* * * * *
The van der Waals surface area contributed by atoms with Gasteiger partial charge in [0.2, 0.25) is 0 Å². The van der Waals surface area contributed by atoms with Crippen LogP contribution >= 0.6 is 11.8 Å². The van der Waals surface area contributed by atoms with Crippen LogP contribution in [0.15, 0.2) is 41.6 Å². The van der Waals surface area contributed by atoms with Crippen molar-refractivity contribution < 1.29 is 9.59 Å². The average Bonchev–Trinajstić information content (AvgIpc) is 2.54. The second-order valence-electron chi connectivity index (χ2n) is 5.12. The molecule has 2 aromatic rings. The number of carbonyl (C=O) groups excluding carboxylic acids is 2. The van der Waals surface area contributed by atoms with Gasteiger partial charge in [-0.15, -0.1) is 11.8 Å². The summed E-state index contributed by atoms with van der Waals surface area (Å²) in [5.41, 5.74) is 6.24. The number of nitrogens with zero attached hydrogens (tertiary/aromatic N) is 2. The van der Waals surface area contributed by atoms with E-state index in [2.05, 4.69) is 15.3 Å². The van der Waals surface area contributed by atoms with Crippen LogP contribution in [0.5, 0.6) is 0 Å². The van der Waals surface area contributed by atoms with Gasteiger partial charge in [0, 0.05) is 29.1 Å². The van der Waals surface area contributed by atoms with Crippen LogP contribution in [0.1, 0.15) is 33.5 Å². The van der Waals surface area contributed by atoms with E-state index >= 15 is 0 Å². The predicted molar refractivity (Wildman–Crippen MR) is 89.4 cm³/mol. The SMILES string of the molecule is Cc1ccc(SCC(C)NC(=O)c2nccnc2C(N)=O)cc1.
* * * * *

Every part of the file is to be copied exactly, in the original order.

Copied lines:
The van der Waals surface area contributed by atoms with Gasteiger partial charge in [0.2, 0.25) is 0 Å². The van der Waals surface area contributed by atoms with Crippen LogP contribution >= 0.6 is 11.8 Å². The van der Waals surface area contributed by atoms with Crippen LogP contribution in [0.15, 0.2) is 41.6 Å². The van der Waals surface area contributed by atoms with Crippen molar-refractivity contribution < 1.29 is 9.59 Å². The average Bonchev–Trinajstić information content (AvgIpc) is 2.54. The second-order valence-electron chi connectivity index (χ2n) is 5.12. The molecule has 2 aromatic rings. The number of carbonyl (C=O) groups excluding carboxylic acids is 2. The van der Waals surface area contributed by atoms with Gasteiger partial charge in [-0.15, -0.1) is 11.8 Å². The summed E-state index contributed by atoms with van der Waals surface area (Å²) in [5.41, 5.74) is 6.24. The number of nitrogens with zero attached hydrogens (tertiary/aromatic N) is 2. The van der Waals surface area contributed by atoms with E-state index in [2.05, 4.69) is 15.3 Å². The van der Waals surface area contributed by atoms with Crippen LogP contribution in [0.5, 0.6) is 0 Å². The van der Waals surface area contributed by atoms with Gasteiger partial charge in [0, 0.05) is 29.1 Å². The van der Waals surface area contributed by atoms with Crippen LogP contribution in [0.1, 0.15) is 33.5 Å². The van der Waals surface area contributed by atoms with E-state index >= 15 is 0 Å². The predicted molar refractivity (Wildman–Crippen MR) is 89.4 cm³/mol. The SMILES string of the molecule is Cc1ccc(SCC(C)NC(=O)c2nccnc2C(N)=O)cc1.